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When you think of the Jewish people, you’re bound to have some quite sombre associations: intolerance, persecution, the Holocaust… It’s a good idea to remember that these are not the only things you can associate with Jewish culture. And not the only things it’s worth to know about it. And the best way to learn about it is to join one of the Warsaw tours and make a visit to POLIN. This isthe Museum of the History of Polish Jews, which has some quite impressive collections to share.
Before Poland became associated with the tragedy of the Jewish people (and sometimes, somehow, even blamed for it, despite the fact that it was the Nazi occupation committing the crime), it had been known as extremely friendly towards the Jewish People. Documents dates as far back as 1098 mention Jewish settlers coming to Poland to seek shelter from persecution of other countries. They established successful communities that enjoyed rights equal to or at least less unequal than the Slavic inhabitants. There were even cases of Jewish subjects of the monarchy having privileges over the indigenous people.
The famous king Casimir the Great (Kazimierz III Wielki) was especially friendly towards the Jewish population, issuing a formal, state-wide proclamation that guaranteed its laws and freedoms (it was an extension of an earlier law that did the same for a smaller region).In 1335 he founded the city of Kazimierz with the Polish Jews in mind. In time it became a Jewish quarter of the city Kraków. A prosperous place and a center of Polish-Jewish integration, which it remains to this day. Casimir also made a prominent Jewish financier, Lewko, the manager of Wieliczka Salt Mines, an extremely important and prestigious function.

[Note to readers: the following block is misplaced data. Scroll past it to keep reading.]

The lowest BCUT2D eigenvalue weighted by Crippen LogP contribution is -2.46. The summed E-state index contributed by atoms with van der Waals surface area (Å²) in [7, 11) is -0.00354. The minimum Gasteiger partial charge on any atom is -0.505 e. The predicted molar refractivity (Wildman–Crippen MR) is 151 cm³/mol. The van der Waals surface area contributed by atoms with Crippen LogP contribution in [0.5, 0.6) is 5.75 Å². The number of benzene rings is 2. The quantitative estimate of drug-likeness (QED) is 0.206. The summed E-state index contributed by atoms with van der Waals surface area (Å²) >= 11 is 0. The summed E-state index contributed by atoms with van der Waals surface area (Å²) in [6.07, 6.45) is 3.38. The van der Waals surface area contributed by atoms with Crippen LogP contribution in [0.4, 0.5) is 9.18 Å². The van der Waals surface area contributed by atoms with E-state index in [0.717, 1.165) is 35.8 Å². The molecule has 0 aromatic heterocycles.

His successors’ politics were sometimes erratic and, naturally, were under influence by their times. However, the Jewish population in Poland remained strong. So, Jews across Europe seeked shelter and acceptance in Poland when other countries failed them. According to the findings of the Jewish Virtual Library, in XVI century about 80% of the world’s Jewish population lived in Poland, some receiving noble titles. There is even an old legend that claims Saul Wahl, a rabbi and important statesman, became a temporary monarch during interregnum in 1587. While history has more or less disproved the idea, the very existence of such a tale shows that Jews were not a downtrodden minority.
Frankly, it would take too long to describe the thousand years of Jewish-Polish coexistence here. So the exhibitions at the newly opened Museum of the History of Polish Jews, that is one of Warsaw tours’ must-see point, can do it much better anyway. Featuring documents, historical accounts, interactive exhibitions and reconstructions of Jewish art. It’s a noble and impressive enterprise and a very interesting place to visit. Not to mention that it’s one of the biggest museums in the world that does not concentrate on the Holocaust. It aims to present the participation of the Jewish population in Poland’s history, politics, art, science and economy.